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Scotland and the Antarctic

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Section 3: Scott, Shackleton and Amundsen

The Nimrod expedition, 1907-1909

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The aim of Shackleton's expedition in Nimrod was to make a successful journey to the South Pole. Shackleton went to Norway to search for a ship and purchased Nimrod - an old Scottish sealer which had been used in Newfoundland. She had been built in Dundee and was 40 years old. The cost was £5,000 and the refit cost added another £7,000. The captain was to be Rupert England and the first mate John King Davis.

Nimrod sailed in 1907 thanks to private sponsors, bank loans and a large number of creditors. When in Australia, Professor Mawson joined the expedition. The Australian government gave a grant of £5,000 and the New Zealand government £1,000. In return Nimrod was expected to do oceanographic work between Australia and Antarctica.

Shackleton's final port was Lyttelton in New Zealand. She was fully loaded and could not carry enough coal for her work in the Antarctic, so the New Zealand government provided a tramp steamer, Koonya, which towed Nimrod down to the Antarctic circle.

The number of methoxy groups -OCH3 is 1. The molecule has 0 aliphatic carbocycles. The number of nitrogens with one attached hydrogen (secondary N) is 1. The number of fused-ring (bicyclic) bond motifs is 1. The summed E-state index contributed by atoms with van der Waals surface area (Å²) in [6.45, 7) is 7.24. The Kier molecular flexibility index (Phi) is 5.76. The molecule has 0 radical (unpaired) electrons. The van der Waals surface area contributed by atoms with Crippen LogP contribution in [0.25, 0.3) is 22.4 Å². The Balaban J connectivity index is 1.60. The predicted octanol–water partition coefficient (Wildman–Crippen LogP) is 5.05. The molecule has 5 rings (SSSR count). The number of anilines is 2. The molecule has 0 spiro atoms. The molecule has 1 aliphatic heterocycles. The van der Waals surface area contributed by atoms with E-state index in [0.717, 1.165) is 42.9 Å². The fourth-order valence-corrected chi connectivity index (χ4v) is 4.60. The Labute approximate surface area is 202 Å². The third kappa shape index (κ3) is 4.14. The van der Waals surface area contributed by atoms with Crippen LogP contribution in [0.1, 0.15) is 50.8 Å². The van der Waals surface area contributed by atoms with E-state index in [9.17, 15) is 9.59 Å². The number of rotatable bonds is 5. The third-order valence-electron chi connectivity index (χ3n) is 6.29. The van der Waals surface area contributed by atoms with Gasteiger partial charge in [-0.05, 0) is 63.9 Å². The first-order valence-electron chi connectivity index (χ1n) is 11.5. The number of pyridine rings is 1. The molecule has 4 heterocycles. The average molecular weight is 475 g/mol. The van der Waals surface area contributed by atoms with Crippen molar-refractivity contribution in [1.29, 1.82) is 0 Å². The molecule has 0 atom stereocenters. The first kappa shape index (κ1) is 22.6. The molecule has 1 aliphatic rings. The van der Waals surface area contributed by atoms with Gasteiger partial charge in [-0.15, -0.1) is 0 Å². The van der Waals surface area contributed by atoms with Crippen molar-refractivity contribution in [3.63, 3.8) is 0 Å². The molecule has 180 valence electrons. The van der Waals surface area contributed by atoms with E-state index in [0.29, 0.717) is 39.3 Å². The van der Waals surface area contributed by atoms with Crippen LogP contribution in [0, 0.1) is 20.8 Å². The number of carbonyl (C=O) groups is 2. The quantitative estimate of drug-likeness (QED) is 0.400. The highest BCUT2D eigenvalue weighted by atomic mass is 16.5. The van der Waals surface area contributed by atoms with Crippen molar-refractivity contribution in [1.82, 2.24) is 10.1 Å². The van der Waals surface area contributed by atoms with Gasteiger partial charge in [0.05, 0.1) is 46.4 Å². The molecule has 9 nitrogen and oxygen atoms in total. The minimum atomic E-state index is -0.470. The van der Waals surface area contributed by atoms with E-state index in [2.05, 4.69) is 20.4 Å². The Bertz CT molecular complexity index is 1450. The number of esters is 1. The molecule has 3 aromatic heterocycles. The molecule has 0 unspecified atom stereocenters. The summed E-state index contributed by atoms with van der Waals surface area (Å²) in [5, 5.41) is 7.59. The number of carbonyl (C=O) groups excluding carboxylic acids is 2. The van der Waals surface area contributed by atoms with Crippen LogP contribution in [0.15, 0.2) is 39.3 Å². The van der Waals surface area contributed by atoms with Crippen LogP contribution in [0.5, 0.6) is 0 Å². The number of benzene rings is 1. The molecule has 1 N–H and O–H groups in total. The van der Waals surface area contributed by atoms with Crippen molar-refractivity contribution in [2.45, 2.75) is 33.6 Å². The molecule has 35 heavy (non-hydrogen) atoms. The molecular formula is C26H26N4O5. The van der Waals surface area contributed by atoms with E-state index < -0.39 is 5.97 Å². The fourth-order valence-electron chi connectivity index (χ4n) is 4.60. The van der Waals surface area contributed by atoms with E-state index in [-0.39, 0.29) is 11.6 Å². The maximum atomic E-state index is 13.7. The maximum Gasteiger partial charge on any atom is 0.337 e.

Nimrod carried two men recommended to Shackleton by William Bruce - James Murray, a biologist from Glasgow, and the second surgeon Alistair Forbes Mackay.

Shackleton in a written statement promised Scott he would not go to the McMurdo Sound area which Scott regarded as his province. Shackleton headed for Barrier Inlet but found the edge of the barrier had greatly changed. He did think of landing in an area he called the Bay of Whales - another indentation in the barrier. Shackleton had hoped to land here but the pack ice kept them from a landing site and Shackleton thought the barrier unstable. Against his promise he headed for McMurdo Sound.

Sixteen miles of pack ice prevented Nimrod reaching Hut Point which was in contact with the ice barrier, so they set up their base near Cape Royd.

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